The fine folks over at Language Log have presented a situation that is rather embarrassing: an English teachers’ association in Queensland, Australia, published a series of articles on grammar that were (to quote LLogger Geoff Pullum) “absolutely incompetent,” and from the looks of things, that’s a touch on the nice side. Whoever wrote these articles had better not be teaching the same – such would result in horribly miseducated students. (I hesitate to take this as an indictment of the organization, except in their poor editorial oversight.)

I agree with what Pullum says about what should have happened:

[T]he incident has turned (as one might have anticipated) into a full-scale assault on the credentials and mental acumen of all Queensland’s hard-working teachers. It might have been better for ETAQ to openly and honestly admit that it had unfortunately published a grammar article that was a complete crock. Memo to all: when you make a mistake, just admit it.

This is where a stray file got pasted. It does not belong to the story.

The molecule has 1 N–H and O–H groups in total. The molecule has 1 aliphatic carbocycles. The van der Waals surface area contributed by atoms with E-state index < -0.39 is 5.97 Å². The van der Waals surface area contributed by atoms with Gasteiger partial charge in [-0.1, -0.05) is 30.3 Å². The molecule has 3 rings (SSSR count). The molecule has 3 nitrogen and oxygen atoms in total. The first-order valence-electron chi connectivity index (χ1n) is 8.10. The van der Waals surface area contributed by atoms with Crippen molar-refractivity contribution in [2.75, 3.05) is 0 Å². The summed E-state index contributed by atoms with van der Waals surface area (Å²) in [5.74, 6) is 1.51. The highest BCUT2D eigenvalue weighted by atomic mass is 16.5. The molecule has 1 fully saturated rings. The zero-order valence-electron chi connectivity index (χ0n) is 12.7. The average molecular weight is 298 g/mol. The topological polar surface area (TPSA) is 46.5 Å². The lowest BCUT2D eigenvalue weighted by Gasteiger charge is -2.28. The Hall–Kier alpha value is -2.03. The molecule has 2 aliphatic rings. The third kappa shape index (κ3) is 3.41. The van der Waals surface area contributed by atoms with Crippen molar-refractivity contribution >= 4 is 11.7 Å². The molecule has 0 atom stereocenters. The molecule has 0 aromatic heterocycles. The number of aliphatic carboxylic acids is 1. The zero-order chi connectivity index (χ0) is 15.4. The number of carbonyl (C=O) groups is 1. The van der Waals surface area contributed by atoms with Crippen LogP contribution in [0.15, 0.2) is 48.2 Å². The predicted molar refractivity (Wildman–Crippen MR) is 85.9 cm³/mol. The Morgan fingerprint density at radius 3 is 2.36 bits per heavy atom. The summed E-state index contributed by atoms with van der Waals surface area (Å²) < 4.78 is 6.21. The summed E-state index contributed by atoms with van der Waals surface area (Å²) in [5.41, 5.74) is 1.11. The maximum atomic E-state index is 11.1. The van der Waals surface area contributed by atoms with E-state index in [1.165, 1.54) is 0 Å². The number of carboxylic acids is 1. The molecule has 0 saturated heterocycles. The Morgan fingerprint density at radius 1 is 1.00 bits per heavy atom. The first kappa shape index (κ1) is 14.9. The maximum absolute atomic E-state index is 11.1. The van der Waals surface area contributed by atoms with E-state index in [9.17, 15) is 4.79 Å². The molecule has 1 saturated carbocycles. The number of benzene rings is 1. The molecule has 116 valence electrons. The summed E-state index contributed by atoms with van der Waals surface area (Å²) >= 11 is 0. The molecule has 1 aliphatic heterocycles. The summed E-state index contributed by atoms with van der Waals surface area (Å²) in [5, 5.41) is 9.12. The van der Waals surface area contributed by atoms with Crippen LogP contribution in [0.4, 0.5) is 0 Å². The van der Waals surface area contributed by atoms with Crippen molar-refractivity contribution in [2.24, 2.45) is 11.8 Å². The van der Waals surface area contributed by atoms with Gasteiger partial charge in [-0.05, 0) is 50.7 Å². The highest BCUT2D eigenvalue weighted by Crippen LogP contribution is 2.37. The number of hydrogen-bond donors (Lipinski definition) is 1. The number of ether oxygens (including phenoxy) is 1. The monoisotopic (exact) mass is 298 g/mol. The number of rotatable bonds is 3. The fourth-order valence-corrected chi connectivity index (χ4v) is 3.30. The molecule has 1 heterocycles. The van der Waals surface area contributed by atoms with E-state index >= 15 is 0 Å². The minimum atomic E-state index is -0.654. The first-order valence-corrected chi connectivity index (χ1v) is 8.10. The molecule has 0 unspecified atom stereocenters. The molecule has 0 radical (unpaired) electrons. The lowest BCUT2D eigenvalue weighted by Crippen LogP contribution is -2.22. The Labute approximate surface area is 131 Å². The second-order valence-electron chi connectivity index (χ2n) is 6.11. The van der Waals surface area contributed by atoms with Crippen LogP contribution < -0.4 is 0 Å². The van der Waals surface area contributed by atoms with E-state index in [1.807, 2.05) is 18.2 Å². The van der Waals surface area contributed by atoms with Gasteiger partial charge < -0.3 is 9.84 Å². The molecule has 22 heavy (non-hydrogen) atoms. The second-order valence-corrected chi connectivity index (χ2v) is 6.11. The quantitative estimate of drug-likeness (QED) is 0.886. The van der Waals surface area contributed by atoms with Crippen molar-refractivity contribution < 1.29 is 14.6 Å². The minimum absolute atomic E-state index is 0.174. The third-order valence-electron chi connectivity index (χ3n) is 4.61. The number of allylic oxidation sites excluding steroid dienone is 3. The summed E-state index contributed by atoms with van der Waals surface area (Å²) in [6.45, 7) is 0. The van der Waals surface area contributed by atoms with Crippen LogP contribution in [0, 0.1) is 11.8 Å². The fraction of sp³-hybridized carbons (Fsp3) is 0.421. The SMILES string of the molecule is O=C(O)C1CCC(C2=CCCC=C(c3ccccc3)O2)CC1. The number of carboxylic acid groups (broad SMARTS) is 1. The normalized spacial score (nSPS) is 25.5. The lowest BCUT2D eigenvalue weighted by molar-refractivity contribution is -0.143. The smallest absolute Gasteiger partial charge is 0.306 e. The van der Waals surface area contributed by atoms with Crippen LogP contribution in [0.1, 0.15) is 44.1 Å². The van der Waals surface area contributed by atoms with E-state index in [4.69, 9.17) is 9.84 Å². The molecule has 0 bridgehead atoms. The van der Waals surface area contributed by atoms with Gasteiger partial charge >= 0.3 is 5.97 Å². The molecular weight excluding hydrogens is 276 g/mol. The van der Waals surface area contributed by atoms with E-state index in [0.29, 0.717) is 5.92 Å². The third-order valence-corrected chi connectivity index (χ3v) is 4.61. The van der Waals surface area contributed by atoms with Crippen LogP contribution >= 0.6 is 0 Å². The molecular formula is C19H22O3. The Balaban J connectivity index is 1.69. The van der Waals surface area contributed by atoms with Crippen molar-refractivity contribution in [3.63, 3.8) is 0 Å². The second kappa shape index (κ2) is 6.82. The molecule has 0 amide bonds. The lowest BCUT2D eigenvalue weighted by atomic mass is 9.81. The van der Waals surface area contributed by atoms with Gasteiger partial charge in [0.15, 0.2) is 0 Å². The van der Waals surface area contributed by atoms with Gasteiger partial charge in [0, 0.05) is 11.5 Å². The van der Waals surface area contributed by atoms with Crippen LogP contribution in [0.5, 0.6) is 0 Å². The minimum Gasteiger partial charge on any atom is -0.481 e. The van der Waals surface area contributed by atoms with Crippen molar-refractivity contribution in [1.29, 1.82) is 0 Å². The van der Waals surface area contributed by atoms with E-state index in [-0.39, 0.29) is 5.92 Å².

Precisely the point: teachers are not perfect, nor should they ever be expected to be, but they have a professional obligation to have integrity and admit when they have erred, thereafter taking all necessary steps to prevent such a situation from occurring again. I think there is too often the presumption that teachers have to be experts, and while teachers should be competent in their areas of study, it should never be presumed that teachers have nothing to learn about teaching or their content area(s). That is far too much pressure for a teacher, on top of everything else. If teachers can learn this lesson, I would venture to guess that teachers would be esteemed much more highly.

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